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Israeli soldier Gilad Shalit to be released after five years

Shalit was captured in 2006 and has been held since then by Hamas militants, with little known of his condition.

A poster of Shalit on a wall in Jerusalem
A poster of Shalit on a wall in Jerusalem
Image: KEVIN FRAYER/AP/Press Association Images

A CAPTURED ISRAELI soldier held for years by Hamas militants will be home “in the coming days” after a prisoner exchange was agreed on, Israel’s prime minister has said.

Benjamin Netanyahu said late Tuesday that a deal with Hamas for the release of Gilad Shalit was initialled last Thursday and signed earlier today.

The deal would free hundreds of Palestinian prisoners, including many convicted in deadly attacks on Israelis, in exchange for Sgt Shalit.

Netanyahu said in a televised address that he understands the pain of Israeli families who have lost loved ones to Palestinian violence. But he said he got “the best deal we could get” given the turmoil in the region.

Sgt Shalit was captured in a cross-border raid in June 2006 by Palestinian militants who burrowed into Israel and dragged him into Gaza. Little has been known about his fate since then.

The agreement would exchange Schalit, 25, for around 1,000 Palestinian prisoners. Israel had previously balked at Hamas’ demands because some of the prisoners are serving lengthy sentences for deadly attacks on Israelis.

Other sticking points in the past have been whether prisoners would be allowed to return home to the West Bank and Gaza Strip, or be sent into exile instead. Exact details of the deal were not immediately available.

A Hamas delegation led by a top Hamas official, Mahmoud Zahar, arrived in Cairo Monday night from the group’s headquarters in Syria. The deal would be implemented within days, said Ezzat Rishq, a Hamas official in the delegation.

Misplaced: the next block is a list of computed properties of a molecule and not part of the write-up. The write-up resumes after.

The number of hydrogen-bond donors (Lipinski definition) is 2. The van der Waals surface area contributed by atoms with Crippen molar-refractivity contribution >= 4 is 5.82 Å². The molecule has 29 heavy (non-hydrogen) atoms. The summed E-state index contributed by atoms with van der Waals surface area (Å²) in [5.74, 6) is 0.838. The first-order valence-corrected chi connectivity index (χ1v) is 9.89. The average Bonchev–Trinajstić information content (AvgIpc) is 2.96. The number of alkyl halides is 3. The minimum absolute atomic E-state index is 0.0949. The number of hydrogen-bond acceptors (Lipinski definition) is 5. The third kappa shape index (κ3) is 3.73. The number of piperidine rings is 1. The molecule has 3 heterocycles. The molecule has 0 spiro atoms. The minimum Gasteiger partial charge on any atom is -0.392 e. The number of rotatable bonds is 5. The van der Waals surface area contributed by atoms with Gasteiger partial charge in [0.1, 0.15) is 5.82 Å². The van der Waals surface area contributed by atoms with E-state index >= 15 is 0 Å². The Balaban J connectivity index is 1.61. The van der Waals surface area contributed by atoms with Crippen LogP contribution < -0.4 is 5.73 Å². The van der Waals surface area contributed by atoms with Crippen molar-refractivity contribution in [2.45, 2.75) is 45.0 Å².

Days in captivity

Shalit’s plight has captured the attention of Israel, where military service is mandatory for Jewish citizens, and people identify with the Shalit family’s pain.

Hamas has allowed no access to Shalit, and released only a brief audio recording and a videotaped statement early in his five years in captivity.

The soldier’s father, Noam, has become a well-known public figure through a a campaign to win his son’s freedom, leading demonstrations and sleeping in a tent outside Netanyahu’s residence.

Dozens of Israelis converged on the tent late Tuesday to offer support to the family. The tiny structure is decorated with pictures of Shalit, as well as a large sign with the number 1,934, the number of days he has been in captivity.

Schalit’s parents sat in the tent, smiling as people flooded to the area and cars honked horns in excitement.

Likewise, the plight of Palestinian prisoners is deeply emotional among Palestinians. Virtually every Palestinian has a relative who has served time in an Israeli prison, and Palestinians routinely hold large demonstrations where they hold up posters of their imprisoned loved ones.

Announcement of the deal coincided with a hunger strike launched by hundreds of Palestinian prisoners seeking better conditions. The prisoners had been demanding the restoration of key privileges, such as having Arabic TV channels and being allowed to take university courses, which have been systematically stripped since Shalit’s capture.

Read more: Quartet to meet this weekend in bid to revive Middle East peace talks>

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Associated Press

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